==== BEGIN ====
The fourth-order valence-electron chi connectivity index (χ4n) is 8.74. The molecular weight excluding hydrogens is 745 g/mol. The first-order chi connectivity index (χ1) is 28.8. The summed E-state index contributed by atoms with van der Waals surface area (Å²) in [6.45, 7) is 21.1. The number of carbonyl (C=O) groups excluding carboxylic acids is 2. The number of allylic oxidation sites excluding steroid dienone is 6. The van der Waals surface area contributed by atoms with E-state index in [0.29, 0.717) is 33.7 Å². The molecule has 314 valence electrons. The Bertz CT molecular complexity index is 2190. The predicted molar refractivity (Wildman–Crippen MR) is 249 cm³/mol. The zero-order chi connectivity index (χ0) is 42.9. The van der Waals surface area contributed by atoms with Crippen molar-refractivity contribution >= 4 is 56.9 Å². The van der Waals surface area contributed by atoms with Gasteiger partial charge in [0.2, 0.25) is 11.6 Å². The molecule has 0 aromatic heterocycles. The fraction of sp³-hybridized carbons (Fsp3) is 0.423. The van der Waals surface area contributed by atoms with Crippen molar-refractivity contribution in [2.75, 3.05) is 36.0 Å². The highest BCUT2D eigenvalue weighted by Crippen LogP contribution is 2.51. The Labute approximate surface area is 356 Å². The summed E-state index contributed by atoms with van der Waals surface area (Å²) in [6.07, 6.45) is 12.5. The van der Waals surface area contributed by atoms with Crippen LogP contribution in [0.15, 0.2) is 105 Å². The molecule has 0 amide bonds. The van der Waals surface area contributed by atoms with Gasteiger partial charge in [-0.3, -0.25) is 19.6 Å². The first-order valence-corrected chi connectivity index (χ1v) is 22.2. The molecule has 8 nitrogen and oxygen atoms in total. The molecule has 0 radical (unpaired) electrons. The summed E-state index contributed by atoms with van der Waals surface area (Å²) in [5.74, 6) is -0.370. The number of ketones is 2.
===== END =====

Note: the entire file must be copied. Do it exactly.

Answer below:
The fourth-order valence-electron chi connectivity index (χ4n) is 8.74. The molecular weight excluding hydrogens is 745 g/mol. The first-order chi connectivity index (χ1) is 28.8. The summed E-state index contributed by atoms with van der Waals surface area (Å²) in [6.45, 7) is 21.1. The number of carbonyl (C=O) groups excluding carboxylic acids is 2. The number of allylic oxidation sites excluding steroid dienone is 6. The van der Waals surface area contributed by atoms with E-state index in [0.29, 0.717) is 33.7 Å². The molecule has 314 valence electrons. The Bertz CT molecular complexity index is 2190. The predicted molar refractivity (Wildman–Crippen MR) is 249 cm³/mol. The zero-order chi connectivity index (χ0) is 42.9. The van der Waals surface area contributed by atoms with Crippen molar-refractivity contribution >= 4 is 56.9 Å². The van der Waals surface area contributed by atoms with Gasteiger partial charge in [0.2, 0.25) is 11.6 Å². The molecule has 0 aromatic heterocycles. The fraction of sp³-hybridized carbons (Fsp3) is 0.423. The van der Waals surface area contributed by atoms with Crippen molar-refractivity contribution in [2.75, 3.05) is 36.0 Å². The highest BCUT2D eigenvalue weighted by Crippen LogP contribution is 2.51. The Labute approximate surface area is 356 Å². The summed E-state index contributed by atoms with van der Waals surface area (Å²) in [6.07, 6.45) is 12.5. The van der Waals surface area contributed by atoms with Crippen LogP contribution in [0.15, 0.2) is 105 Å². The molecule has 0 amide bonds. The van der Waals surface area contributed by atoms with Gasteiger partial charge in [-0.3, -0.25) is 19.6 Å². The first-order valence-corrected chi connectivity index (χ1v) is 22.2. The molecule has 8 nitrogen and oxygen atoms in total. The molecule has 0 radical (unpaired) electrons. The summed E-state index contributed by atoms with van der Waals surface area (Å²) in [5.74, 6) is -0.370. The number of ketones is 2.